Whether your tastes tend to old stalwarts or new styles, if you have kids, report card time is a great opportunity to encourage reading through the Free Comics for A’s promotion at Big B Comics. Bring in an official K to 12 report card and for each subject area with an A, get a comic from the back issue bins for free! Even if they didn’t do so well this term, Big B sends kids home with something great to read, starting them down the path to the nostalgia of tomorrow.

Published as my Root Issues column in the Barrie Examiner as "Comics can help kids appreciate reading"
Erich Jacoby-Hawkins is the vice president of the Robert Schalkenbach Foundation.

Sunday, February 14, 2016

Our Piece of Train Going Off the Rails would be Crazy

Railways symbolize many things in our culture
Railways play a large role in our civilization. Historically, a rail line made Canada’s confederation 149 years ago possible and durable. Trains loom large in popular culture, as a setting for murder mysteries, thrillers, romances, even a symbol of fantastical future cities. At the Rally to Restore Sanity and/or Fear in Washington, DC in 2010, I watched two of the major guests, Ozzy Osbourne and Yusuf Islam (Cat Stevens), perform a mash-up of their respective chart-topping hits “Crazy Train” and “Peace Train”. Despite coming from wildly different music genres and different decades, both wistful songs about a war-free future use trains as a metaphor for society moving forward together.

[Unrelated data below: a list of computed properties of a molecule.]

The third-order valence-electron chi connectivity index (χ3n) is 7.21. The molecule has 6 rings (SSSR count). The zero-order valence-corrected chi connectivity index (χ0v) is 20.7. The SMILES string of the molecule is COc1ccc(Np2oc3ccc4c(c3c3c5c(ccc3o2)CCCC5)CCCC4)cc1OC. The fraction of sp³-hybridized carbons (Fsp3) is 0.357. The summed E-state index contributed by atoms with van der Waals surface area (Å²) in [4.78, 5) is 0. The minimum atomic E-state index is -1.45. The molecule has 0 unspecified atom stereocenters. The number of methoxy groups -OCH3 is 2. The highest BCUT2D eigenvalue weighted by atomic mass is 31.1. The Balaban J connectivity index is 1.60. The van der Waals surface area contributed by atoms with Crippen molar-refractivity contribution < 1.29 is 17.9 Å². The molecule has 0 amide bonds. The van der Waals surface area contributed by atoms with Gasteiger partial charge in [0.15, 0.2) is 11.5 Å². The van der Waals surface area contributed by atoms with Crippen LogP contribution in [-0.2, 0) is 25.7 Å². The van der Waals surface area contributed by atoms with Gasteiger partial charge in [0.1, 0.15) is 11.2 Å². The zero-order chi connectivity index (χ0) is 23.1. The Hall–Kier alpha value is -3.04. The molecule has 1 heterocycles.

Two singers, one crazy peace train.
For a young child in eastern Ontario, the train was a convenient way for me to visit grandparents in Toronto or Montreal. Two decades later, my wife and I honeymooned by rail across Canada, Vancouver to Halifax, thanks to my mother’s gift of a VIA pass. Through wide coach windows we viewed amazing sights like the Rockies’ Pyramid Falls, and Quebec City’s night skyline while refueling at Lévis across the St. Lawrence. At the time, the main passenger line passed through Barrie but did not stop here, but we gazed upon the old, run-down Allandale station as we rolled around Kempenfelt Bay and south to Toronto.
An amazing view from the train refeulling yard in Lévis